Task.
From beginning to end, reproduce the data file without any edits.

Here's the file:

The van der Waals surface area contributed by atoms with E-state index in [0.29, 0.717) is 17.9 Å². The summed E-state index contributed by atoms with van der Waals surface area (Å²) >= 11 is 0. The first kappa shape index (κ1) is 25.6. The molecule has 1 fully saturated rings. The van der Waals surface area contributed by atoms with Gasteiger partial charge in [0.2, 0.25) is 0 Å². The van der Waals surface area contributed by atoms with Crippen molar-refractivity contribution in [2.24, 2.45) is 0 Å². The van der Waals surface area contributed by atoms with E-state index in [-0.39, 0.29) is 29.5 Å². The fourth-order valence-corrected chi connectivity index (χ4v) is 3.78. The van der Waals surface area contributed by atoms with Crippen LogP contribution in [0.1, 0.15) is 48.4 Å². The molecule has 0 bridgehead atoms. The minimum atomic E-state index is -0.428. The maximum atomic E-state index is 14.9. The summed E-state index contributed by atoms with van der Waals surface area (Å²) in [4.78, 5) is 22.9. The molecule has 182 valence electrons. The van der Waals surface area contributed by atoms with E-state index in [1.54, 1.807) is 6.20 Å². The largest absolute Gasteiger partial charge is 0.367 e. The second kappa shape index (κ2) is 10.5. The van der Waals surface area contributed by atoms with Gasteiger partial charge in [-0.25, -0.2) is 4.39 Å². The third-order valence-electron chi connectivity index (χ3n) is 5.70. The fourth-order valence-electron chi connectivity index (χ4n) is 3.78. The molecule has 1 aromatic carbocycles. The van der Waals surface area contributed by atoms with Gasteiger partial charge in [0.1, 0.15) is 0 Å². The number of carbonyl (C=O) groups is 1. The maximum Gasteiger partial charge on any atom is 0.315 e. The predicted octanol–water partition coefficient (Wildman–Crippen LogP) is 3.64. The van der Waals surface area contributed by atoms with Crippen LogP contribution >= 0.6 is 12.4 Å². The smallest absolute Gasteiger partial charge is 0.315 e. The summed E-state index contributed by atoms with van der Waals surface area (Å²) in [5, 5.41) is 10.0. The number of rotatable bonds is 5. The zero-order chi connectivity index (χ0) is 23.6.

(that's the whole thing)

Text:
The van der Waals surface area contributed by atoms with E-state index in [0.29, 0.717) is 17.9 Å². The summed E-state index contributed by atoms with van der Waals surface area (Å²) >= 11 is 0. The first kappa shape index (κ1) is 25.6. The molecule has 1 fully saturated rings. The van der Waals surface area contributed by atoms with Gasteiger partial charge in [0.2, 0.25) is 0 Å². The van der Waals surface area contributed by atoms with Crippen molar-refractivity contribution in [2.24, 2.45) is 0 Å². The van der Waals surface area contributed by atoms with E-state index in [-0.39, 0.29) is 29.5 Å². The fourth-order valence-corrected chi connectivity index (χ4v) is 3.78. The van der Waals surface area contributed by atoms with Crippen LogP contribution in [0.1, 0.15) is 48.4 Å². The molecule has 0 bridgehead atoms. The minimum atomic E-state index is -0.428. The maximum atomic E-state index is 14.9. The summed E-state index contributed by atoms with van der Waals surface area (Å²) in [4.78, 5) is 22.9. The molecule has 182 valence electrons. The van der Waals surface area contributed by atoms with E-state index in [1.54, 1.807) is 6.20 Å². The largest absolute Gasteiger partial charge is 0.367 e. The second kappa shape index (κ2) is 10.5. The van der Waals surface area contributed by atoms with Gasteiger partial charge in [-0.25, -0.2) is 4.39 Å². The third-order valence-electron chi connectivity index (χ3n) is 5.70. The fourth-order valence-electron chi connectivity index (χ4n) is 3.78. The molecule has 1 aromatic carbocycles. The van der Waals surface area contributed by atoms with Gasteiger partial charge in [0.1, 0.15) is 0 Å². The number of carbonyl (C=O) groups is 1. The maximum Gasteiger partial charge on any atom is 0.315 e. The predicted octanol–water partition coefficient (Wildman–Crippen LogP) is 3.64. The van der Waals surface area contributed by atoms with Crippen LogP contribution >= 0.6 is 12.4 Å². The smallest absolute Gasteiger partial charge is 0.315 e. The summed E-state index contributed by atoms with van der Waals surface area (Å²) in [5, 5.41) is 10.0. The number of rotatable bonds is 5. The zero-order chi connectivity index (χ0) is 23.6.